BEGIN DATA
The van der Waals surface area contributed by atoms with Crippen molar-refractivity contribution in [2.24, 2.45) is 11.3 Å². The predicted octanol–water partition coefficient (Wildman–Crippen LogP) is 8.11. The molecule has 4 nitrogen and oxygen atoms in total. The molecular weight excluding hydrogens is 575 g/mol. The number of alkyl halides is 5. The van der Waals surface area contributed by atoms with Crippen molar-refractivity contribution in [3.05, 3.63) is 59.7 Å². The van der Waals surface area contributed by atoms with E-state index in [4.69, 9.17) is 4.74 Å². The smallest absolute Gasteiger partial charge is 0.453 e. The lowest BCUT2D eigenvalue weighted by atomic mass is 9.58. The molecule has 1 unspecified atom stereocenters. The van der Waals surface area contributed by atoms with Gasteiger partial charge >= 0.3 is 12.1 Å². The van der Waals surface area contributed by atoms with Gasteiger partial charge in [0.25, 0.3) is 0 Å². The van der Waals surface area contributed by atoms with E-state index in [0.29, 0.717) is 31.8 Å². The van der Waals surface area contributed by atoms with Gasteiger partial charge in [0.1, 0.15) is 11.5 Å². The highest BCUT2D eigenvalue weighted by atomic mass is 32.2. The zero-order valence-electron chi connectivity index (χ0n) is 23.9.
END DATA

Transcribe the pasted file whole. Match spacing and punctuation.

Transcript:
The van der Waals surface area contributed by atoms with Crippen molar-refractivity contribution in [2.24, 2.45) is 11.3 Å². The predicted octanol–water partition coefficient (Wildman–Crippen LogP) is 8.11. The molecule has 4 nitrogen and oxygen atoms in total. The molecular weight excluding hydrogens is 575 g/mol. The number of alkyl halides is 5. The van der Waals surface area contributed by atoms with Crippen molar-refractivity contribution in [3.05, 3.63) is 59.7 Å². The van der Waals surface area contributed by atoms with E-state index in [4.69, 9.17) is 4.74 Å². The smallest absolute Gasteiger partial charge is 0.453 e. The lowest BCUT2D eigenvalue weighted by atomic mass is 9.58. The molecule has 1 unspecified atom stereocenters. The van der Waals surface area contributed by atoms with Gasteiger partial charge >= 0.3 is 12.1 Å². The van der Waals surface area contributed by atoms with Gasteiger partial charge in [0.25, 0.3) is 0 Å². The van der Waals surface area contributed by atoms with E-state index in [0.29, 0.717) is 31.8 Å². The van der Waals surface area contributed by atoms with Gasteiger partial charge in [0.1, 0.15) is 11.5 Å². The highest BCUT2D eigenvalue weighted by atomic mass is 32.2. The zero-order valence-electron chi connectivity index (χ0n) is 23.9.